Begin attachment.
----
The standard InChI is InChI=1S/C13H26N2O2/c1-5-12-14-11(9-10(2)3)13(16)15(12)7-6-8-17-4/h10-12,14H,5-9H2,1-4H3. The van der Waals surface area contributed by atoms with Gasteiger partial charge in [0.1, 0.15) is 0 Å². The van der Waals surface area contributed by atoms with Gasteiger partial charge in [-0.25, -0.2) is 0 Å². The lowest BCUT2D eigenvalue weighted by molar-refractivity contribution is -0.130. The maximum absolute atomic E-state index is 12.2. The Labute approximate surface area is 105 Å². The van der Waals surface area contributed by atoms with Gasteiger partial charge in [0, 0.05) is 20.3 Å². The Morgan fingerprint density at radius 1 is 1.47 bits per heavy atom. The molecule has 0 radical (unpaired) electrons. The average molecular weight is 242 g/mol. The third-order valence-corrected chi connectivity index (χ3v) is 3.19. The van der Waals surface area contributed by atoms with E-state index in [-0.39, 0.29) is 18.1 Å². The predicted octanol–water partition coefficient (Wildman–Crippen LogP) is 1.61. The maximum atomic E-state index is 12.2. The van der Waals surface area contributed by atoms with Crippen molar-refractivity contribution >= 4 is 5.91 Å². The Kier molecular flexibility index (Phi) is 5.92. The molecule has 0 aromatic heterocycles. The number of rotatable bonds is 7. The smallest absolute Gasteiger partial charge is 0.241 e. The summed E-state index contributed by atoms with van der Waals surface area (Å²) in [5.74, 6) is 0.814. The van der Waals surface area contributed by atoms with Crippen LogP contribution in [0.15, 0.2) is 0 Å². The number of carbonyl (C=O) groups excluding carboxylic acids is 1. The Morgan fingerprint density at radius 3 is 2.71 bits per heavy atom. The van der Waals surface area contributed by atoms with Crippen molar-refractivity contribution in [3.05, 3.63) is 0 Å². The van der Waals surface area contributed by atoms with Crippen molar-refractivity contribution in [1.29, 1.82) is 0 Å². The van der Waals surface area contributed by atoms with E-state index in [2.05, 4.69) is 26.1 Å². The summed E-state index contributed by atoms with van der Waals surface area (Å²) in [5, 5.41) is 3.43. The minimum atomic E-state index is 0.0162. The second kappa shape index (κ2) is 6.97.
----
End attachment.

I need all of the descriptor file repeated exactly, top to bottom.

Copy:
The standard InChI is InChI=1S/C13H26N2O2/c1-5-12-14-11(9-10(2)3)13(16)15(12)7-6-8-17-4/h10-12,14H,5-9H2,1-4H3. The van der Waals surface area contributed by atoms with Gasteiger partial charge in [0.1, 0.15) is 0 Å². The van der Waals surface area contributed by atoms with Gasteiger partial charge in [-0.25, -0.2) is 0 Å². The lowest BCUT2D eigenvalue weighted by molar-refractivity contribution is -0.130. The maximum absolute atomic E-state index is 12.2. The Labute approximate surface area is 105 Å². The van der Waals surface area contributed by atoms with Gasteiger partial charge in [0, 0.05) is 20.3 Å². The Morgan fingerprint density at radius 1 is 1.47 bits per heavy atom. The molecule has 0 radical (unpaired) electrons. The average molecular weight is 242 g/mol. The third-order valence-corrected chi connectivity index (χ3v) is 3.19. The van der Waals surface area contributed by atoms with E-state index in [-0.39, 0.29) is 18.1 Å². The predicted octanol–water partition coefficient (Wildman–Crippen LogP) is 1.61. The maximum atomic E-state index is 12.2. The van der Waals surface area contributed by atoms with Crippen molar-refractivity contribution >= 4 is 5.91 Å². The Kier molecular flexibility index (Phi) is 5.92. The molecule has 0 aromatic heterocycles. The number of rotatable bonds is 7. The smallest absolute Gasteiger partial charge is 0.241 e. The summed E-state index contributed by atoms with van der Waals surface area (Å²) in [5.74, 6) is 0.814. The van der Waals surface area contributed by atoms with Crippen LogP contribution in [0.15, 0.2) is 0 Å². The number of carbonyl (C=O) groups excluding carboxylic acids is 1. The Morgan fingerprint density at radius 3 is 2.71 bits per heavy atom. The van der Waals surface area contributed by atoms with Crippen molar-refractivity contribution in [3.05, 3.63) is 0 Å². The van der Waals surface area contributed by atoms with Crippen molar-refractivity contribution in [1.29, 1.82) is 0 Å². The van der Waals surface area contributed by atoms with E-state index in [2.05, 4.69) is 26.1 Å². The summed E-state index contributed by atoms with van der Waals surface area (Å²) in [5, 5.41) is 3.43. The minimum atomic E-state index is 0.0162. The second kappa shape index (κ2) is 6.97.